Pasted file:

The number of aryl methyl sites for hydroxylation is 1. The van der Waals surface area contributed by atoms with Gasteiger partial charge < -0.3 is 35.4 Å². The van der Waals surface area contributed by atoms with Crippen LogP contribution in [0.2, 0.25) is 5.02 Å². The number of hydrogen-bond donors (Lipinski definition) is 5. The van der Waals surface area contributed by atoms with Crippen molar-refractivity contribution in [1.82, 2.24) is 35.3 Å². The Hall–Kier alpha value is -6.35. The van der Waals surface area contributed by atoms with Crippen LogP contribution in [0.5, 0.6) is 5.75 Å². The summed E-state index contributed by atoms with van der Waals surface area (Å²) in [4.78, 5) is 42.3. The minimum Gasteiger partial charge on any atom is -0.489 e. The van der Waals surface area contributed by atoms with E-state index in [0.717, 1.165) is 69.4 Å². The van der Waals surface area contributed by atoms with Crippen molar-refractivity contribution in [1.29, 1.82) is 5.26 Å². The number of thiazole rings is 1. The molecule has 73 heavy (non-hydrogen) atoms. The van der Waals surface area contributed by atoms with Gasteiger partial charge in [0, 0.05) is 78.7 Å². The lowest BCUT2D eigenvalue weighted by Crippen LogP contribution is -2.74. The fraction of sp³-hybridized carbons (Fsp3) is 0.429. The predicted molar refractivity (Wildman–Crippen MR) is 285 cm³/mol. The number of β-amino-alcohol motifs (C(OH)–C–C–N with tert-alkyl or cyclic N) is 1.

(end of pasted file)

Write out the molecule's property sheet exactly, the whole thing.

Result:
The number of aryl methyl sites for hydroxylation is 1. The van der Waals surface area contributed by atoms with Gasteiger partial charge < -0.3 is 35.4 Å². The van der Waals surface area contributed by atoms with Crippen LogP contribution in [0.2, 0.25) is 5.02 Å². The number of hydrogen-bond donors (Lipinski definition) is 5. The van der Waals surface area contributed by atoms with Crippen molar-refractivity contribution in [1.82, 2.24) is 35.3 Å². The Hall–Kier alpha value is -6.35. The van der Waals surface area contributed by atoms with Crippen LogP contribution in [0.5, 0.6) is 5.75 Å². The summed E-state index contributed by atoms with van der Waals surface area (Å²) in [4.78, 5) is 42.3. The minimum Gasteiger partial charge on any atom is -0.489 e. The van der Waals surface area contributed by atoms with E-state index in [0.717, 1.165) is 69.4 Å². The van der Waals surface area contributed by atoms with Crippen molar-refractivity contribution in [1.29, 1.82) is 5.26 Å². The number of thiazole rings is 1. The molecule has 73 heavy (non-hydrogen) atoms. The van der Waals surface area contributed by atoms with Gasteiger partial charge in [0, 0.05) is 78.7 Å². The lowest BCUT2D eigenvalue weighted by Crippen LogP contribution is -2.74. The fraction of sp³-hybridized carbons (Fsp3) is 0.429. The predicted molar refractivity (Wildman–Crippen MR) is 285 cm³/mol. The number of β-amino-alcohol motifs (C(OH)–C–C–N with tert-alkyl or cyclic N) is 1.